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FDA NEWS RELEASE

FOR IMMEDIATE RELEASE
April 22, 2008

Media Inquiries:
Rita Chappelle, 301-827-6242
Consumer Inquiries:
888-INFO-FDA


FDA Approves Cimzia to Treat Crohn's Disease

A new drug has been approved to help sufferers of Crohn's disease, the U.S. Food and Drug Administration announced today. Cimzia (certolizumab pegol) received approval for adults with moderate to severe Crohn's disease who have not responded to conventional therapies. This product was approved with a Medication Guide.

Crohn's disease is a chronic, inflammatory bowel disease that affects more than 1 million men and women worldwide. It has no cure and its cause is unknown. Crohn's can cause diarrhea, fever, rectal bleeding, malnutrition, narrowing of the intestinal tract, obstructions, abscesses, cramping, and abdominal pain. It also can lead to abnormal connections (fistulas) leading from the intestine to the skin or internal organs.

"Crohn's is a debilitating disease that disrupts the quality of life for its sufferers," said Julie Beitz, M.D., director of the Office of Drug Evaluation III for the FDA's Center for Drug Evaluation and Research. "This drug works to reduce the signs and symptoms of Crohn's, but it also carries risks that will require patients on it to be closely monitored by their physicians or other health care professionals."

Patients treated with Cimzia will receive an injection every two weeks for the first three injections. Once benefit has been established, Cimzia should be given once every four weeks.

The most common side effects of Cimzia are headache, upper respiratory infections, abdominal pain, injection site reactions and nausea.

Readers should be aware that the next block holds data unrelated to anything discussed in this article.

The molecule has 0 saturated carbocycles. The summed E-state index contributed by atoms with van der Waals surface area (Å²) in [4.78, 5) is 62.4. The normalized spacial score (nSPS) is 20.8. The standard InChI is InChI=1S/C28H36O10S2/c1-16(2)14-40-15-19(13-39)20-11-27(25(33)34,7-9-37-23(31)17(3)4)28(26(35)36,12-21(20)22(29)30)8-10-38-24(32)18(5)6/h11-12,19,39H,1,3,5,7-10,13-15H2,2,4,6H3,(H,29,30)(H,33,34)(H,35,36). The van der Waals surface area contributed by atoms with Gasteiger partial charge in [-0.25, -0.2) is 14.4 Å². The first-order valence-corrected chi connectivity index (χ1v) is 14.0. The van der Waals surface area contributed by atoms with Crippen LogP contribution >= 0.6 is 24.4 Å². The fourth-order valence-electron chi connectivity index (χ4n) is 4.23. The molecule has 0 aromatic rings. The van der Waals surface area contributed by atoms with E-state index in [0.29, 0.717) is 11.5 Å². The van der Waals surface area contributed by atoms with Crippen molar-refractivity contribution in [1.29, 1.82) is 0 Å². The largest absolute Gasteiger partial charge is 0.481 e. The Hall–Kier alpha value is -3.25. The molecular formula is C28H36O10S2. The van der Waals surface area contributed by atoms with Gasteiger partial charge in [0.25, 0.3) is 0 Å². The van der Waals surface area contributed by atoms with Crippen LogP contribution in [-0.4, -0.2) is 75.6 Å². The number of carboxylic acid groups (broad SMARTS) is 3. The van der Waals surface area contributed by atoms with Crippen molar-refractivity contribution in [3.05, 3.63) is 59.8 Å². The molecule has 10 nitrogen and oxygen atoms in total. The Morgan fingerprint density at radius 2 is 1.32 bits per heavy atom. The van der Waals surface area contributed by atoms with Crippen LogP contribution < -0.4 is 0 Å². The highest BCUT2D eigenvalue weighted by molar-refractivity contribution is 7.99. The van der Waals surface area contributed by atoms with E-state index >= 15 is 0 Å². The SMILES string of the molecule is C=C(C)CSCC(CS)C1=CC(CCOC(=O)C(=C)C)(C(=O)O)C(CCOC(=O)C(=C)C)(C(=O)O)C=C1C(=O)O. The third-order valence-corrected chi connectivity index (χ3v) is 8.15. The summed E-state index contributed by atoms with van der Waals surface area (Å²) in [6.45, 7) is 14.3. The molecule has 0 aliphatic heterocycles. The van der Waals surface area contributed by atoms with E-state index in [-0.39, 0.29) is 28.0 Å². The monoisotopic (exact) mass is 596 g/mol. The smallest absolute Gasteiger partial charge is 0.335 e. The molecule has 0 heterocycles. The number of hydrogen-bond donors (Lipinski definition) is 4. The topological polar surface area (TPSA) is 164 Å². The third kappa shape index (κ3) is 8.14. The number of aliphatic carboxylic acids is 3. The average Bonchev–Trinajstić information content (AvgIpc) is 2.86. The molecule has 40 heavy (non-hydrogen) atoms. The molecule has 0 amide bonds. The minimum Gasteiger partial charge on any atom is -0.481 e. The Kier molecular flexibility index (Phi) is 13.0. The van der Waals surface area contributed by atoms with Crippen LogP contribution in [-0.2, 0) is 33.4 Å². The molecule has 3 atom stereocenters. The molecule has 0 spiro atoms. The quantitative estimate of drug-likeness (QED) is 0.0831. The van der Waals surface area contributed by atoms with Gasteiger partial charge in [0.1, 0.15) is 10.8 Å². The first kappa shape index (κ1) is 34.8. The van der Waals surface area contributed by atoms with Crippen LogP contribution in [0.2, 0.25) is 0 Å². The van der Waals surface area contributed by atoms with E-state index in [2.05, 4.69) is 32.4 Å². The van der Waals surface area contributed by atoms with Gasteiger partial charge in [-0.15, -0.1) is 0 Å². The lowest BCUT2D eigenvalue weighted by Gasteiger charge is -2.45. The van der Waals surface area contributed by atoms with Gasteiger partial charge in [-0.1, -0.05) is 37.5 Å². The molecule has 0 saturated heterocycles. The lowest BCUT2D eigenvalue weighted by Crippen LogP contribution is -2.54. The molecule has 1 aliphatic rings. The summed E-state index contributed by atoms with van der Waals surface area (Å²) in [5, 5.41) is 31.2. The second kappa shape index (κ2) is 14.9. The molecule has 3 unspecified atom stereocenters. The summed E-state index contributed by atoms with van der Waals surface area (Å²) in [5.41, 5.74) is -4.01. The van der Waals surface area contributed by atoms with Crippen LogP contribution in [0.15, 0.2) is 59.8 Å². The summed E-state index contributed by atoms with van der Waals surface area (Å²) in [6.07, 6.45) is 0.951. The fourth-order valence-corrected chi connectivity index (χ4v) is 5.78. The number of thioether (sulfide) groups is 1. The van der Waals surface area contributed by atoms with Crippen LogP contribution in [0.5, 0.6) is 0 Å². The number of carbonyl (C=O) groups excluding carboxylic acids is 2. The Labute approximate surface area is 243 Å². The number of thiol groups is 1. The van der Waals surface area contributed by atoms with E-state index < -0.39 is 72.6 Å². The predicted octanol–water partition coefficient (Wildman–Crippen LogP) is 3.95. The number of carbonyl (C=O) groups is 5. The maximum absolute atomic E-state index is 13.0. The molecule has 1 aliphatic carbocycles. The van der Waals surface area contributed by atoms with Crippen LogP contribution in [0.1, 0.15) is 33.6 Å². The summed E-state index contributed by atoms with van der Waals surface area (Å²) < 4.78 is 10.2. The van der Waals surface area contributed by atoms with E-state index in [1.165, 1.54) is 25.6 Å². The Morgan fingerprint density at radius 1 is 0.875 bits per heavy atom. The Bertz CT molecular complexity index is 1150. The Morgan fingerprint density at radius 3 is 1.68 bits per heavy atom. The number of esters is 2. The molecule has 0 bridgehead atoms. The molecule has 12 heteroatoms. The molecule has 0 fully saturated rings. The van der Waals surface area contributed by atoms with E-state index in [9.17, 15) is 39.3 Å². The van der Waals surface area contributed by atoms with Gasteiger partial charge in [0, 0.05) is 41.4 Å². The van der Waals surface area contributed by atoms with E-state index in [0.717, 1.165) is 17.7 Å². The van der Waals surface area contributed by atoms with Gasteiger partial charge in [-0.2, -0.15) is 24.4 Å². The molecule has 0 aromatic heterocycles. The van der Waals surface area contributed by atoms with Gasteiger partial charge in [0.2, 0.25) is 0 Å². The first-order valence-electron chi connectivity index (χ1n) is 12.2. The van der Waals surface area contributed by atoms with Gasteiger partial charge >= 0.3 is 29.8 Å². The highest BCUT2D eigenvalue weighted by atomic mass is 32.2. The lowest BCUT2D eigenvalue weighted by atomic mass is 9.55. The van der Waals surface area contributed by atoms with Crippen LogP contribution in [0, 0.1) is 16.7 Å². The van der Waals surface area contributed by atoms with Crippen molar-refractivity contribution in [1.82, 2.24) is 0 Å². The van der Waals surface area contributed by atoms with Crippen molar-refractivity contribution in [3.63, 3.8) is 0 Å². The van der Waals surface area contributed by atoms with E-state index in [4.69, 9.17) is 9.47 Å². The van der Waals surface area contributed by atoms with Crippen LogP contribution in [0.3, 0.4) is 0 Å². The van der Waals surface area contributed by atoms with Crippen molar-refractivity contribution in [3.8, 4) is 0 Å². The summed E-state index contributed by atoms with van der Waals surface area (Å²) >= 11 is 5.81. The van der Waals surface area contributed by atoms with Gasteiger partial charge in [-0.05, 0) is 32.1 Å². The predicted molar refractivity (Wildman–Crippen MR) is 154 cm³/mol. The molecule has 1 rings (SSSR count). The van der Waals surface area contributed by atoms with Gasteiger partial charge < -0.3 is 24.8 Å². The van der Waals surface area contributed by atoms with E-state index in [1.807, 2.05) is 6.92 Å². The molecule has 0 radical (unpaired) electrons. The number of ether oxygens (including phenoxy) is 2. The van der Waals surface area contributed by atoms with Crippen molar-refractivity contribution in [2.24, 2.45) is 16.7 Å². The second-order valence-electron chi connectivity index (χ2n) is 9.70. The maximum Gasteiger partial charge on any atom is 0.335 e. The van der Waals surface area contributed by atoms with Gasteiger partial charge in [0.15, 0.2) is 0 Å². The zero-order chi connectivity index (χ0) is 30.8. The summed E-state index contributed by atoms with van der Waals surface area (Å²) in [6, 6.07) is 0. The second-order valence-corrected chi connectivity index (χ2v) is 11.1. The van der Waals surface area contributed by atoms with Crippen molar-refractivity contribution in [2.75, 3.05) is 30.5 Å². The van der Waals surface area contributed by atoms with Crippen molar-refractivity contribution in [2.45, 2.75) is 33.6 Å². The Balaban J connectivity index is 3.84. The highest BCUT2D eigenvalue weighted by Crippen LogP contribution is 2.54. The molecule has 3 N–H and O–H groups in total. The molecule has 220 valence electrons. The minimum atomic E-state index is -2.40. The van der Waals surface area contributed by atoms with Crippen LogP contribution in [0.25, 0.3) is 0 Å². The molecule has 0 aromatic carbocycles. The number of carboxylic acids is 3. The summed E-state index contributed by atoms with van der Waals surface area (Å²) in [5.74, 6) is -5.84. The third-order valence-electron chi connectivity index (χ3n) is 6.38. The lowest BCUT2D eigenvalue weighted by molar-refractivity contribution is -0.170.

Patients taking Cimzia are at increased risk for serious adverse effects, including serious infections that can lead to hospitalization or death. Because Cimzia affects the immune system, it can lower the body's ability to fight infections, such as tuberculosis and other opportunistic infections. Cimzia is a blocker of TNF (tumor necrosis factor) and may cause lymphomas (a form of cancer) and other malignancies. Although an increased risk of tumors was not seen in studies of Cimzia, the modest size and relatively short duration of the controlled studies prevents any firm conclusion. Post-marketing studies and clinical trials will be required to obtain long-term safety data.

Patients taking Cimzia should be educated about how to identify an infection and be instructed to contact their health care professional at the first sign of infection while on Cimzia. In cases of serious infections, the drug should be discontinued immediately.

Cimzia is manufactured by UCB, Inc., Smyrna, GA.

For more information on Crohn's disease, visit:
Crohn's Disease–National Institute of Diabetes and Digestive and Kidney Diseases
www.digestive.niddk.nih.gov/ddiseases/pubs/crohns/index.htm

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